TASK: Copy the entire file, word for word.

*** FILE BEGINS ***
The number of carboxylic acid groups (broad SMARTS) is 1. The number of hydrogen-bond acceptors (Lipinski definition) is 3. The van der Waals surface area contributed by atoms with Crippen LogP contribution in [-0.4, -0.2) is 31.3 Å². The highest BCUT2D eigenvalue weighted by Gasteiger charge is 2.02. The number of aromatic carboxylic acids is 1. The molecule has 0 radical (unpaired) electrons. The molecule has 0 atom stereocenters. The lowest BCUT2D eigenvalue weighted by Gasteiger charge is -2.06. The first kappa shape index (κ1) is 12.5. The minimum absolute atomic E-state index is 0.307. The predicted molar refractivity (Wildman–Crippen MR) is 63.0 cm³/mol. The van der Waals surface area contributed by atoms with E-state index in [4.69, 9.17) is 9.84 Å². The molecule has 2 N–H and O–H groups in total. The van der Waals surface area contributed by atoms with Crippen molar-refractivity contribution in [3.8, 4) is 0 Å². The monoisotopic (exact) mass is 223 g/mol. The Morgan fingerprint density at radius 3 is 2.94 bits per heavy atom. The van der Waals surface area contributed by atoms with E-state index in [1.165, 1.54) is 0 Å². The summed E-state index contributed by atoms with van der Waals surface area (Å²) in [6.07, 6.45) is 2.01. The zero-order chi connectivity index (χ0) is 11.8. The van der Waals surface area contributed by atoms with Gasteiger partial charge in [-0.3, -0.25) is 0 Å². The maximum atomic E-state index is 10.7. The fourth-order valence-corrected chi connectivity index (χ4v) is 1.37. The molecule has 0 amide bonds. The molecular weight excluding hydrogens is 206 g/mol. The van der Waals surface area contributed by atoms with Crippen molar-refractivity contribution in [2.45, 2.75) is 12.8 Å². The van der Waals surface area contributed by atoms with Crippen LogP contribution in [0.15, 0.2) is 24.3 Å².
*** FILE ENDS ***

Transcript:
The number of carboxylic acid groups (broad SMARTS) is 1. The number of hydrogen-bond acceptors (Lipinski definition) is 3. The van der Waals surface area contributed by atoms with Crippen LogP contribution in [-0.4, -0.2) is 31.3 Å². The highest BCUT2D eigenvalue weighted by Gasteiger charge is 2.02. The number of aromatic carboxylic acids is 1. The molecule has 0 radical (unpaired) electrons. The molecule has 0 atom stereocenters. The lowest BCUT2D eigenvalue weighted by Gasteiger charge is -2.06. The first kappa shape index (κ1) is 12.5. The minimum absolute atomic E-state index is 0.307. The predicted molar refractivity (Wildman–Crippen MR) is 63.0 cm³/mol. The van der Waals surface area contributed by atoms with E-state index in [4.69, 9.17) is 9.84 Å². The molecule has 2 N–H and O–H groups in total. The van der Waals surface area contributed by atoms with Crippen molar-refractivity contribution in [3.8, 4) is 0 Å². The monoisotopic (exact) mass is 223 g/mol. The Morgan fingerprint density at radius 3 is 2.94 bits per heavy atom. The van der Waals surface area contributed by atoms with E-state index in [1.165, 1.54) is 0 Å². The summed E-state index contributed by atoms with van der Waals surface area (Å²) in [6.07, 6.45) is 2.01. The zero-order chi connectivity index (χ0) is 11.8. The van der Waals surface area contributed by atoms with Gasteiger partial charge in [-0.3, -0.25) is 0 Å². The maximum atomic E-state index is 10.7. The fourth-order valence-corrected chi connectivity index (χ4v) is 1.37. The molecule has 0 amide bonds. The molecular weight excluding hydrogens is 206 g/mol. The van der Waals surface area contributed by atoms with Crippen molar-refractivity contribution in [2.45, 2.75) is 12.8 Å². The van der Waals surface area contributed by atoms with Crippen LogP contribution in [0.15, 0.2) is 24.3 Å².